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Tribute - New Views CD (album) cover




Crossover Prog

3.25 | 34 ratings

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3 stars Well I’m not sure what the ‘New Views’ are the band is referring to in this album’s title, as there is very little here that is particularly inspired or original. That said, the band does a respectable job of keeping their ambient sounds moving along at a steady pace for the entire forty-six minutes of the record. The name Tribute almost seems to refer to the fact that the group seems to be paying tribute to their influences, and almost all of them must be other eighties bands.

This is a slightly obscure Swedish outfit who apparently recorded this and another album in the eighties with the support of Gong’s Pierre Moerlen, but this music is much more subdued and less ambitious than the stuff Gong did.

The first couple of tracks remind me a little of the gentler side of Gentle Giant, and even a bit of Happy the Man, a band that has received quite a bit of critical acclaim over the years for reasons that escape me personally.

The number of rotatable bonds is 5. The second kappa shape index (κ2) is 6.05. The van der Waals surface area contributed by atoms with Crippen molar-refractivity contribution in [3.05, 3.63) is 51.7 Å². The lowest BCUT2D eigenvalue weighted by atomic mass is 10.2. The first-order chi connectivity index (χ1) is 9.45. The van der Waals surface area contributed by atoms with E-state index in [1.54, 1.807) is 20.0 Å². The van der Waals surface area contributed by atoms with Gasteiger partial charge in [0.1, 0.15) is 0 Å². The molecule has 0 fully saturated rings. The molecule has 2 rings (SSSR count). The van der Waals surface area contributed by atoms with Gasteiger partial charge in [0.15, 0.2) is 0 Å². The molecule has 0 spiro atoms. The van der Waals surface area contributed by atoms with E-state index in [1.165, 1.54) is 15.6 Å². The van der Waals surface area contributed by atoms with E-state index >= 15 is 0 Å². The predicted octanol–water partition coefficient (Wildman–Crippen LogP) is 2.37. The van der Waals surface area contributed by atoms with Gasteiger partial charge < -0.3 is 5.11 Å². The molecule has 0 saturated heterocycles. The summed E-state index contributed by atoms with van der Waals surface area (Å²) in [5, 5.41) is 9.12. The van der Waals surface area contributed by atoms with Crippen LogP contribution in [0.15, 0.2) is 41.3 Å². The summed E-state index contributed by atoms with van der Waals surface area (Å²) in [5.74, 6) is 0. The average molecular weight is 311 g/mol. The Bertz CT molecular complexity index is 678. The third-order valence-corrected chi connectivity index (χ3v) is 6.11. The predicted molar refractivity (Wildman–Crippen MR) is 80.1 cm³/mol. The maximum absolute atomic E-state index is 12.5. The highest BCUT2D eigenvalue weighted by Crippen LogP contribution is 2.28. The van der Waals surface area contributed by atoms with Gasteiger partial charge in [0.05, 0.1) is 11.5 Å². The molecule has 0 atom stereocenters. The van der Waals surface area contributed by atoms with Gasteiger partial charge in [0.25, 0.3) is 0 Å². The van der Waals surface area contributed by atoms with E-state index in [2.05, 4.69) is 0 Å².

“Climbing to the Top” on the other hands sounds remarkably like an Alan Parsons Project tune; a repetitive keyboard sequence combined with a simple bass line and some melodic guitar to accentuate the arrangement. Really not much more than that – I have to wonder if the band had a stack of APP records with them in the studio for inspiration. And Gideon Andersson on drums could almost be mistaken for Mick Fleetwood circa Fleetwood Mac’s self-titled album, or maybe even ‘Bare Trees’. “Unknown Destination” could be taken for a Parsons composition as well, with maybe just a little bit of a borderline Giorgio Moroder thrown in for good measure.

The pièce de résistance (sort of) is the twenty-plus minute title track. I say that rather loosely since in this case the lengthy arrangement really only further reinforces the band’s style of understated, restrained acoustic and keyboard noodling. Around the ten minute mark things pick up with a slightly martial beat and flute, followed by a bit of a percussion jam that is mildly interesting but never really builds to anything definitive. The bells and choral ending is sort of anti-climactic, and barely worth the investment of time it takes to get that far listening to the album.

File this one under ‘I understand why it is in the stacks at the public library’, as in – nobody liked it enough to steal it. A decent enough instrumental album with potential as mood music on a sleepy evening when you don’t want to invest much energy or mental effort in your music listening. But not essential by any means, and only mildly progressive. Recommended without much enthusiasm to folks who get into Gentle Giant, probably Camel, Happy the Man, or Alan Parsons. But that’s about it. Three stars.


ClemofNazareth | 3/5 |


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